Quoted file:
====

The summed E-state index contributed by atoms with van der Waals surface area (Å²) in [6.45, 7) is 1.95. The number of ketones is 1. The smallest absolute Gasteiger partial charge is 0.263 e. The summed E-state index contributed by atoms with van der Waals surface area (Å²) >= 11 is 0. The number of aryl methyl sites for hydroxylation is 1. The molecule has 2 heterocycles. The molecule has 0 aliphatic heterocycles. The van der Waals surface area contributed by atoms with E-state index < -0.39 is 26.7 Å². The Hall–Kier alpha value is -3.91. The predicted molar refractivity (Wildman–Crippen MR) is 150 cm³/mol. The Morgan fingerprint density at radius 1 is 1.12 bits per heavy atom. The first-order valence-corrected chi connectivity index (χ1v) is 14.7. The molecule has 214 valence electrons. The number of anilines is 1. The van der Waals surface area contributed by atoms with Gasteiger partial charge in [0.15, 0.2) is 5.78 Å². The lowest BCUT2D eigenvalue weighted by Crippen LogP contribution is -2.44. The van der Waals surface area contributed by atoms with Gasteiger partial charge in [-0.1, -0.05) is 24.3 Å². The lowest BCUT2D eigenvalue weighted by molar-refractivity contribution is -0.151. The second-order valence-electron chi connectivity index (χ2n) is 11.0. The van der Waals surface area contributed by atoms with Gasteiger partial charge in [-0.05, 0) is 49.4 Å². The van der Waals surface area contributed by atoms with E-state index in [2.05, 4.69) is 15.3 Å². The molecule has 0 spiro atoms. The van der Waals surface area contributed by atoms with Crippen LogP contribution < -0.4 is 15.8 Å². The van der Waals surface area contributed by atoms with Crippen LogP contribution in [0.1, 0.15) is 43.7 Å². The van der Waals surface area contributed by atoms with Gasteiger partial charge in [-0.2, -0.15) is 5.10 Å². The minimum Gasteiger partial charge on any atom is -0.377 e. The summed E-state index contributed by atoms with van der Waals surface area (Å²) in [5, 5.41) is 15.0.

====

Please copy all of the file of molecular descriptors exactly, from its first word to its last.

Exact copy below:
The summed E-state index contributed by atoms with van der Waals surface area (Å²) in [6.45, 7) is 1.95. The number of ketones is 1. The smallest absolute Gasteiger partial charge is 0.263 e. The summed E-state index contributed by atoms with van der Waals surface area (Å²) >= 11 is 0. The number of aryl methyl sites for hydroxylation is 1. The molecule has 2 heterocycles. The molecule has 0 aliphatic heterocycles. The van der Waals surface area contributed by atoms with E-state index < -0.39 is 26.7 Å². The Hall–Kier alpha value is -3.91. The predicted molar refractivity (Wildman–Crippen MR) is 150 cm³/mol. The Morgan fingerprint density at radius 1 is 1.12 bits per heavy atom. The first-order valence-corrected chi connectivity index (χ1v) is 14.7. The molecule has 214 valence electrons. The number of anilines is 1. The van der Waals surface area contributed by atoms with Gasteiger partial charge in [0.15, 0.2) is 5.78 Å². The lowest BCUT2D eigenvalue weighted by Crippen LogP contribution is -2.44. The van der Waals surface area contributed by atoms with Gasteiger partial charge in [-0.1, -0.05) is 24.3 Å². The lowest BCUT2D eigenvalue weighted by molar-refractivity contribution is -0.151. The second-order valence-electron chi connectivity index (χ2n) is 11.0. The van der Waals surface area contributed by atoms with Gasteiger partial charge in [-0.05, 0) is 49.4 Å². The van der Waals surface area contributed by atoms with E-state index in [2.05, 4.69) is 15.3 Å². The molecule has 0 spiro atoms. The van der Waals surface area contributed by atoms with Crippen LogP contribution < -0.4 is 15.8 Å². The van der Waals surface area contributed by atoms with Crippen LogP contribution in [0.1, 0.15) is 43.7 Å². The van der Waals surface area contributed by atoms with Gasteiger partial charge in [-0.2, -0.15) is 5.10 Å². The minimum Gasteiger partial charge on any atom is -0.377 e. The summed E-state index contributed by atoms with van der Waals surface area (Å²) in [5, 5.41) is 15.0.